The dominant characteristic of Ted Diamond's recent photographs is his passion for the craft of photography and his ability to portray individual integrity. A selection of this new work was presented in a solo exhibition in the Light Work Gallery from August 15 - September 30, 1988. Diamond works on the street in what has become a time-honored approach to picture making. Forsaking the hit and run strategy of many street photographers, Diamond works deliberately with a 2 1/4 x 2 1/4 camera engaging his subjects, framing, posturing and portraying them as individual spirits within the larger commotion of urban confusion.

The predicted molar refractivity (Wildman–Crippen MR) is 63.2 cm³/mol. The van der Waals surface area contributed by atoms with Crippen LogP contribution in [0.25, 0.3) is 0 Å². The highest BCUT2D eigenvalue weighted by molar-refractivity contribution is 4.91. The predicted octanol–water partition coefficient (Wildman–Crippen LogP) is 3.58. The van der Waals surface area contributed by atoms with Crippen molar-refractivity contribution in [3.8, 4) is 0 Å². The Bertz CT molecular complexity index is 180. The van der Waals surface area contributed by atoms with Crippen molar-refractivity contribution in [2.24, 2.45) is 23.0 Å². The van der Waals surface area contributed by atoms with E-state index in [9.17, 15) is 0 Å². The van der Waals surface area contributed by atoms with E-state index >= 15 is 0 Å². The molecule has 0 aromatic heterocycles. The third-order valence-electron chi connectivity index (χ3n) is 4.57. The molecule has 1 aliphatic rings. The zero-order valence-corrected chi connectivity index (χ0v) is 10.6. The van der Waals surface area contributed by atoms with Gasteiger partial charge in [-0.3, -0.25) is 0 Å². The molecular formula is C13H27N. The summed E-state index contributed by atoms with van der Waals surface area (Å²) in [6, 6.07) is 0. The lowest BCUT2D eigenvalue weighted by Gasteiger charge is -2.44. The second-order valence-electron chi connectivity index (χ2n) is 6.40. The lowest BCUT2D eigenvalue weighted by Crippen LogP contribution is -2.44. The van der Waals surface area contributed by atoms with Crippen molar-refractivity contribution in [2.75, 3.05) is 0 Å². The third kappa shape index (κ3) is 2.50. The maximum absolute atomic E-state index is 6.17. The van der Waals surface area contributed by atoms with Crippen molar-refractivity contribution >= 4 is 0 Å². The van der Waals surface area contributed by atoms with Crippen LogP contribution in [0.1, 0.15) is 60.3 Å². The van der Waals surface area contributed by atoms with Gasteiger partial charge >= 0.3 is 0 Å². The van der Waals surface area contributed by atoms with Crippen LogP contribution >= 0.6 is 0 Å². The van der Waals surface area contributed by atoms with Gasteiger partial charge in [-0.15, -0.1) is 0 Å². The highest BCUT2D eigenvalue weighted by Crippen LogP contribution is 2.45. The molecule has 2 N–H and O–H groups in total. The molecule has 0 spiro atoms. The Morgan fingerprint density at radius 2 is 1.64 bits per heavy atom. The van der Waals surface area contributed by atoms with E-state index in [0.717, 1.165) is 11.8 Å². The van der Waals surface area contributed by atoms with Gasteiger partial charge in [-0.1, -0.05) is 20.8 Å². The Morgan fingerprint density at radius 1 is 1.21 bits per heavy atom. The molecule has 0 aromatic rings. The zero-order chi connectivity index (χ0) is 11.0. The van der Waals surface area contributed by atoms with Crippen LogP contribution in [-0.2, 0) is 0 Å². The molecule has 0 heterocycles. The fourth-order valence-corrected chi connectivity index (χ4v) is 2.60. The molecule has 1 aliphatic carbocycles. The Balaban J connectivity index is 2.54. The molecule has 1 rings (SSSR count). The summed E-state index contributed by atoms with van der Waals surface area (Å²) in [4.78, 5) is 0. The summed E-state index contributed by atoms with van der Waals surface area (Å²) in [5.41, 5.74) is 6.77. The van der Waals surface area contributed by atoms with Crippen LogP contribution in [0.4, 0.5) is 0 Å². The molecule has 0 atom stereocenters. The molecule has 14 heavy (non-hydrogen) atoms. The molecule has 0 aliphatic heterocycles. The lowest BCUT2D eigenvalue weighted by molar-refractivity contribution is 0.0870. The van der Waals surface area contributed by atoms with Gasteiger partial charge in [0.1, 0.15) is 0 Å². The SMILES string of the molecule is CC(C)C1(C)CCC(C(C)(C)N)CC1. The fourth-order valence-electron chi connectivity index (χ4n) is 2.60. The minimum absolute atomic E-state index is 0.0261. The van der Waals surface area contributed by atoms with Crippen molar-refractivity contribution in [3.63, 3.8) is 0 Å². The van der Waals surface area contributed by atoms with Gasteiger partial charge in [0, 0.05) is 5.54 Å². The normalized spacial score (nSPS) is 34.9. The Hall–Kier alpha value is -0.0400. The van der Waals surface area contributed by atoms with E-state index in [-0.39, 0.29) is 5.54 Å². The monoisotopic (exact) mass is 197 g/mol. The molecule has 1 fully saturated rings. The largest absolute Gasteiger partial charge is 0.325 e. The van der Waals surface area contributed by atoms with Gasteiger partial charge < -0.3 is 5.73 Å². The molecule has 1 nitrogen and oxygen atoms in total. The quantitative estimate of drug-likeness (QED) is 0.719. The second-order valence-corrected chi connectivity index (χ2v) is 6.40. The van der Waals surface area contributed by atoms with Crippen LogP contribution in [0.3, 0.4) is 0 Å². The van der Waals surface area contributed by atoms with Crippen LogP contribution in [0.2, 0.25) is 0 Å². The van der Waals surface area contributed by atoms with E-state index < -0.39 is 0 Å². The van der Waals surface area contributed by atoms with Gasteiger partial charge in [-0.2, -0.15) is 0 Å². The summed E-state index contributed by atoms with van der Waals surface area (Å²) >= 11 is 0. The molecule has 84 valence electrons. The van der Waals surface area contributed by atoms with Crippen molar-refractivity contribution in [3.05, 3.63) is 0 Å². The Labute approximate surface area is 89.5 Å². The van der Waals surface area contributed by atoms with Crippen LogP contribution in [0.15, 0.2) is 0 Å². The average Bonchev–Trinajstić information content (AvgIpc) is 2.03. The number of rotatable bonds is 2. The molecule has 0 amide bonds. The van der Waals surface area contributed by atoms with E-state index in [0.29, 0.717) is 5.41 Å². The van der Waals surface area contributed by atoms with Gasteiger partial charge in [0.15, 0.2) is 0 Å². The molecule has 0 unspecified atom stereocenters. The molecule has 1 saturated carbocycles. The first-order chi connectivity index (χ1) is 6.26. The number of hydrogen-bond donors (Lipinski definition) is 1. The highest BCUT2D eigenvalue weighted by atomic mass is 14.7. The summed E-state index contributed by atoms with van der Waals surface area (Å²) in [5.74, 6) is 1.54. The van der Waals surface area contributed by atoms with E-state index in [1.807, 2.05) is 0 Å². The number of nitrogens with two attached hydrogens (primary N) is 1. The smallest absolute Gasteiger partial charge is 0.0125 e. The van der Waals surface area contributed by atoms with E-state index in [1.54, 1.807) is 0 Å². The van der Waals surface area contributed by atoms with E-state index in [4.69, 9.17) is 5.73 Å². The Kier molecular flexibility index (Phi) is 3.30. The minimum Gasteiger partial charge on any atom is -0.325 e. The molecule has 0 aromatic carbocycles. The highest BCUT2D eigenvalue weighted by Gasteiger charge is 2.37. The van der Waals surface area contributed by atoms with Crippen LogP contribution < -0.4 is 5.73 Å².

Diamond treats his prints with the same respect as the individuals he photographs. He works and reworks the final image until every possible detail emerges in crisp tones of black and white, the elegance of the print matching the integrity he finds in his subjects. An aspiring boxer in a three-piece suit strikes a regal and confident pose with the same sense of aplomb as honor guards at parades reflect the seriousness of their dedicated display. Diamond accepts seriousness and appreciates flamboyance, allowing him to accentuate individual eccentricities, honor private moments and pay tribute to personal celebrations and triumphs. Throughout his work we see these small victories and sensitive observations accumulate, revealing the artists search for a gentle sensibility amidst harsh reality.
Ted Diamond lives and works in Syracuse, NY. This is the artist's first solo exhibition.
Jeffrey Hoone (c) 1988.